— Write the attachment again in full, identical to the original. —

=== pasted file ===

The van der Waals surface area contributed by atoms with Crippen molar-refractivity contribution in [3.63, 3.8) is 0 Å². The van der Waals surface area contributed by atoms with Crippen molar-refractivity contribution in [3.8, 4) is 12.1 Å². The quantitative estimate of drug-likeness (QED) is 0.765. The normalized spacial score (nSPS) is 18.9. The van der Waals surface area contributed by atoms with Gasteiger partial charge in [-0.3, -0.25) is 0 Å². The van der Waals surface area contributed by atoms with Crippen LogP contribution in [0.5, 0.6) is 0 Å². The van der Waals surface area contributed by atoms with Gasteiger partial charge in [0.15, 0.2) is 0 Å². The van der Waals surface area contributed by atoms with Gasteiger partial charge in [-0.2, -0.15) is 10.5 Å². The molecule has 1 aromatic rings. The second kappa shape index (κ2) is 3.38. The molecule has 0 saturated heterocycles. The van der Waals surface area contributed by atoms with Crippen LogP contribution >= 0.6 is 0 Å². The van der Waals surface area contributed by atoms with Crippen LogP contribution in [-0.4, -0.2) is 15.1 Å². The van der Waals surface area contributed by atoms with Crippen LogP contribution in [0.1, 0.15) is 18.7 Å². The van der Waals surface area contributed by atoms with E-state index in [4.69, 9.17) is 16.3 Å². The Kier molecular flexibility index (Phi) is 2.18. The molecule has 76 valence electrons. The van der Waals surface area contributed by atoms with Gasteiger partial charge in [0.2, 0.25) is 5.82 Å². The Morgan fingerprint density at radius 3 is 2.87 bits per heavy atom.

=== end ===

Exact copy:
The van der Waals surface area contributed by atoms with Crippen molar-refractivity contribution in [3.63, 3.8) is 0 Å². The van der Waals surface area contributed by atoms with Crippen molar-refractivity contribution in [3.8, 4) is 12.1 Å². The quantitative estimate of drug-likeness (QED) is 0.765. The normalized spacial score (nSPS) is 18.9. The van der Waals surface area contributed by atoms with Gasteiger partial charge in [-0.3, -0.25) is 0 Å². The van der Waals surface area contributed by atoms with Crippen LogP contribution in [0.5, 0.6) is 0 Å². The van der Waals surface area contributed by atoms with Gasteiger partial charge in [0.15, 0.2) is 0 Å². The van der Waals surface area contributed by atoms with Gasteiger partial charge in [-0.2, -0.15) is 10.5 Å². The molecule has 1 aromatic rings. The second kappa shape index (κ2) is 3.38. The molecule has 0 saturated heterocycles. The van der Waals surface area contributed by atoms with Crippen LogP contribution >= 0.6 is 0 Å². The van der Waals surface area contributed by atoms with Crippen LogP contribution in [-0.4, -0.2) is 15.1 Å². The van der Waals surface area contributed by atoms with Crippen LogP contribution in [0.1, 0.15) is 18.7 Å². The van der Waals surface area contributed by atoms with E-state index in [4.69, 9.17) is 16.3 Å². The Kier molecular flexibility index (Phi) is 2.18. The molecule has 76 valence electrons. The van der Waals surface area contributed by atoms with Gasteiger partial charge in [0.2, 0.25) is 5.82 Å². The Morgan fingerprint density at radius 3 is 2.87 bits per heavy atom.